Monday, April 20, 2009


I am, at last, learning R: the ultrapowerful, ultrafree language for creating meaning from the void. Err... that is: its a language for data mining and statistical analysis. I like to think if it as applied epistemology: what is true? how do we know? Programming languages are like added sensory and cognition facilities.

I've been looking forward to this for quite a while now; I read that Google uses R for some really cool jobs, and I set out to learn it. Up until now I've been stymied by my lack of mathematical/statistical/programming background; but I've come to the point where I can work with it.

I'm reminded of Myst, the old puzzle-solving game. The backdrop of the story was some magical form of writing that created worlds that the writer could visit and live in. I'd always viewed that as a euphemism for writing things like novels; but now I see that it (rather obviously) is also euphamistic for programming languages.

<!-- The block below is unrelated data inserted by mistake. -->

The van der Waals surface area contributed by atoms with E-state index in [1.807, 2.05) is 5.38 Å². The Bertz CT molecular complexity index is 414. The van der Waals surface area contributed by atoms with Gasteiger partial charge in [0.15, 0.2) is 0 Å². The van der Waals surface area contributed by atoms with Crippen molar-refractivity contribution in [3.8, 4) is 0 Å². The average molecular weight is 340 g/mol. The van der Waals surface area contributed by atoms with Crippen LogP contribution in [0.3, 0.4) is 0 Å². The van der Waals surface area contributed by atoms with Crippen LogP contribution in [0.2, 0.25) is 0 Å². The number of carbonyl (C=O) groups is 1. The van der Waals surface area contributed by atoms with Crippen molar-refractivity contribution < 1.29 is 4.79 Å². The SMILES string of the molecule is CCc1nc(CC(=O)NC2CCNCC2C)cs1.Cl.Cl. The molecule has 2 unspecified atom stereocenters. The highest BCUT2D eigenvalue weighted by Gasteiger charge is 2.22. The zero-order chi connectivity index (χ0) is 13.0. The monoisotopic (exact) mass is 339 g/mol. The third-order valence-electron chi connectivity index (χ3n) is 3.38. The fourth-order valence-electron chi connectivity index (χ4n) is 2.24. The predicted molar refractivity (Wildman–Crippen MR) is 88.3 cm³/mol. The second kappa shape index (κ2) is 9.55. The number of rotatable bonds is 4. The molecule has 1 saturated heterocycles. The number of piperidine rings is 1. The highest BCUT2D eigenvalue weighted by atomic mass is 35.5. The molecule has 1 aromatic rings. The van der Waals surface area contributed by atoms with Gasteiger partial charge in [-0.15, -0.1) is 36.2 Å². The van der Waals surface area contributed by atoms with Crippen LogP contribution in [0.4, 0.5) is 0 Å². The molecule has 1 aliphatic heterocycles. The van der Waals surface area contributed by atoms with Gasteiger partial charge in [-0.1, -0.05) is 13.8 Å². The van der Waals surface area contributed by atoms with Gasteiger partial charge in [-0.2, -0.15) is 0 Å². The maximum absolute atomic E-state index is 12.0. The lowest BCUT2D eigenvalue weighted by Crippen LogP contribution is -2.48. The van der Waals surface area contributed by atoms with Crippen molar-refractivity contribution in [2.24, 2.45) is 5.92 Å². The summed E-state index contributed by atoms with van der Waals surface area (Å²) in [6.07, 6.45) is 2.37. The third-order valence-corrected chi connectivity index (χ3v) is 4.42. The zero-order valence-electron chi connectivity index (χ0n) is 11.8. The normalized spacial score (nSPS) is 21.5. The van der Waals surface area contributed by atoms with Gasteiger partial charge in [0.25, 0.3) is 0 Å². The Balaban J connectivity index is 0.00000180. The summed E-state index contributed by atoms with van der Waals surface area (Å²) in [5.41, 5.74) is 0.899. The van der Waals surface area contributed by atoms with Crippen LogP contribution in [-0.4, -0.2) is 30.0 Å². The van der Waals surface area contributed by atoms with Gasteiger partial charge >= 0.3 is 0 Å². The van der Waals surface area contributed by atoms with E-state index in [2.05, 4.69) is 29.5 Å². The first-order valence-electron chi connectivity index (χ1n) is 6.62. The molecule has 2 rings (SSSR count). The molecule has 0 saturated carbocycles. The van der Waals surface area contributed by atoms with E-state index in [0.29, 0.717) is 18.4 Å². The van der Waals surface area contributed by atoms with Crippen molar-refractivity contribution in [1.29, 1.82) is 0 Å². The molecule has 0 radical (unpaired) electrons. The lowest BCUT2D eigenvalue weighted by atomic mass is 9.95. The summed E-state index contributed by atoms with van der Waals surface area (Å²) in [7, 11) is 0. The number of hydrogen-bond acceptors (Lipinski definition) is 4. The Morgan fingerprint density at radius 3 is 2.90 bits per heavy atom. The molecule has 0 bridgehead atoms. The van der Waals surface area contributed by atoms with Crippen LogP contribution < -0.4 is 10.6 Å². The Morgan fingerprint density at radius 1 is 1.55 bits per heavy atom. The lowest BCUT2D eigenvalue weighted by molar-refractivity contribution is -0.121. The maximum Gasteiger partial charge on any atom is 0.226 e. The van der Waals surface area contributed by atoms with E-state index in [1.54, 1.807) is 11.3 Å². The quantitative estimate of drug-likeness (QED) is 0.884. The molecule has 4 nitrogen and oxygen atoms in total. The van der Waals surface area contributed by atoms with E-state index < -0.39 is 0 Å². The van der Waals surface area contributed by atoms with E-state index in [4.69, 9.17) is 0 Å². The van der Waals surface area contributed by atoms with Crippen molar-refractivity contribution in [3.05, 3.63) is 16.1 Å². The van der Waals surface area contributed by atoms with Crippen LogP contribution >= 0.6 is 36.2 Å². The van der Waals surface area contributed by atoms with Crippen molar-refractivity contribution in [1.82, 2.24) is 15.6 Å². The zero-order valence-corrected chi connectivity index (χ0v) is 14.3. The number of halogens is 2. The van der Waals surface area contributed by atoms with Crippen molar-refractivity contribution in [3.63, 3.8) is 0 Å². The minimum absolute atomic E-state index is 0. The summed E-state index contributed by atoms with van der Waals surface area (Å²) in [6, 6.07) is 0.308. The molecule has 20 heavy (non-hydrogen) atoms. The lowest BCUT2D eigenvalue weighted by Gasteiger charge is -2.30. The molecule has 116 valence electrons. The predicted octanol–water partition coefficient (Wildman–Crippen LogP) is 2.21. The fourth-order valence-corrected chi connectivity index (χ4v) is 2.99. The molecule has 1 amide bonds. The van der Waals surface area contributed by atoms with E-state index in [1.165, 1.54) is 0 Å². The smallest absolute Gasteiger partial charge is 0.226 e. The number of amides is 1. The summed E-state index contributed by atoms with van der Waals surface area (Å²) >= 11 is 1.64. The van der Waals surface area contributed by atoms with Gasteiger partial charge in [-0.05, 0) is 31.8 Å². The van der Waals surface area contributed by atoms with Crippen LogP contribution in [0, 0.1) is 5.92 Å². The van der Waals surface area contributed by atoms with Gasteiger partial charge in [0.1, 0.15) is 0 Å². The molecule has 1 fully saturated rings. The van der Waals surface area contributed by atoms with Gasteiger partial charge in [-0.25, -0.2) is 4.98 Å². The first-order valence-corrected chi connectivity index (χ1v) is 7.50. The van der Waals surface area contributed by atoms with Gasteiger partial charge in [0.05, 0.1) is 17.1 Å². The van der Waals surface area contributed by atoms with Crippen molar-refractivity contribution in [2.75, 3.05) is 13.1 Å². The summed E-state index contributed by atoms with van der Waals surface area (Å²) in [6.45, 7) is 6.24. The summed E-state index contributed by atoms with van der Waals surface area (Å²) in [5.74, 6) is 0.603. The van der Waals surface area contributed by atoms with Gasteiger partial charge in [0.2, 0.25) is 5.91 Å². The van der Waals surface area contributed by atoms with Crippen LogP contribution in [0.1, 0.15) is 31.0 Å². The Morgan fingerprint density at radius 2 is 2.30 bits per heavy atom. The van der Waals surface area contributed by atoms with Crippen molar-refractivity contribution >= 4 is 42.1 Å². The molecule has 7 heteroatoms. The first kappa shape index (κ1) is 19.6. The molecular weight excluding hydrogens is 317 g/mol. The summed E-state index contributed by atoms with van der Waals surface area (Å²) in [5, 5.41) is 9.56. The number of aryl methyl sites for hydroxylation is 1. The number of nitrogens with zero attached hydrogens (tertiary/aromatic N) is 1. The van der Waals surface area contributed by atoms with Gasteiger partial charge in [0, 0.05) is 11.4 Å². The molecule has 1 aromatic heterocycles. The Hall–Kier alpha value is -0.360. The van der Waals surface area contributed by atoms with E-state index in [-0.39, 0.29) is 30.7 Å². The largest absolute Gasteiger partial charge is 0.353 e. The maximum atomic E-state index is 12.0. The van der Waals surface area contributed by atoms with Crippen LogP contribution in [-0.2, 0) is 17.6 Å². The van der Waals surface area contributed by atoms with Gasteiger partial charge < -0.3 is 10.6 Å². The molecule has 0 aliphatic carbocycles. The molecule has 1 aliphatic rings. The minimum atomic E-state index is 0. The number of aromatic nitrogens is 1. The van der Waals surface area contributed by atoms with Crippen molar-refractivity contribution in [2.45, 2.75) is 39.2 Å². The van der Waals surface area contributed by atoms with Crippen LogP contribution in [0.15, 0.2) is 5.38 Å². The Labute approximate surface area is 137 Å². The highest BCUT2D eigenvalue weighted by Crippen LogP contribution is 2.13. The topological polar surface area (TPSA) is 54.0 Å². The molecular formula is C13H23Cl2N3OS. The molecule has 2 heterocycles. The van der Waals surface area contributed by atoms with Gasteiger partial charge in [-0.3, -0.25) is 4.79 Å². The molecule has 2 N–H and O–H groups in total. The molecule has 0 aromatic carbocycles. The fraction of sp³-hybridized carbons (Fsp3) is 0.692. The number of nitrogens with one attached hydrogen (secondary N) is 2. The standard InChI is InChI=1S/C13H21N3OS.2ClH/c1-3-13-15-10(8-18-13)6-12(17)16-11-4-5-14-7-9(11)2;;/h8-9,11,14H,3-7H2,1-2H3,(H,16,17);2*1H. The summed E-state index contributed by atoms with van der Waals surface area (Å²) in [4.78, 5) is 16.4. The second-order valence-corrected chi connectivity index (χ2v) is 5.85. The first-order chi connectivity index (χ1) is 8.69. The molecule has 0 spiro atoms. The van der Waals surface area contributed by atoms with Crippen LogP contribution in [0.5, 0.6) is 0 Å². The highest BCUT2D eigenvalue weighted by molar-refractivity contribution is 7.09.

Natural languages are read and interpreted by agents (people) who are internally complex and under many influences for interpreting what they read. Thus there interpretations will necessarily differ, and whatever "commands" are contained in the writing may or may not be executed, depending on the complex interactions of very many other things within the person. Nevertheless, such commands are potentially powerful, and indeed we could interpret much of human action (including writing books) as the execution of commands given by others via natural language.

Programming languages, by contrast, are read and interpreted by internally simple (but powerful) agents, unambiguously and unquestioningly. I'm reminded of the Fantasia marching broomsticks. Its fun to think of technological things in mythical terms...
We whisper commands to our demons, and they whisper secrets back to us. They have no will to question our commands today, but we use their power even knowing that someday they'll gain it.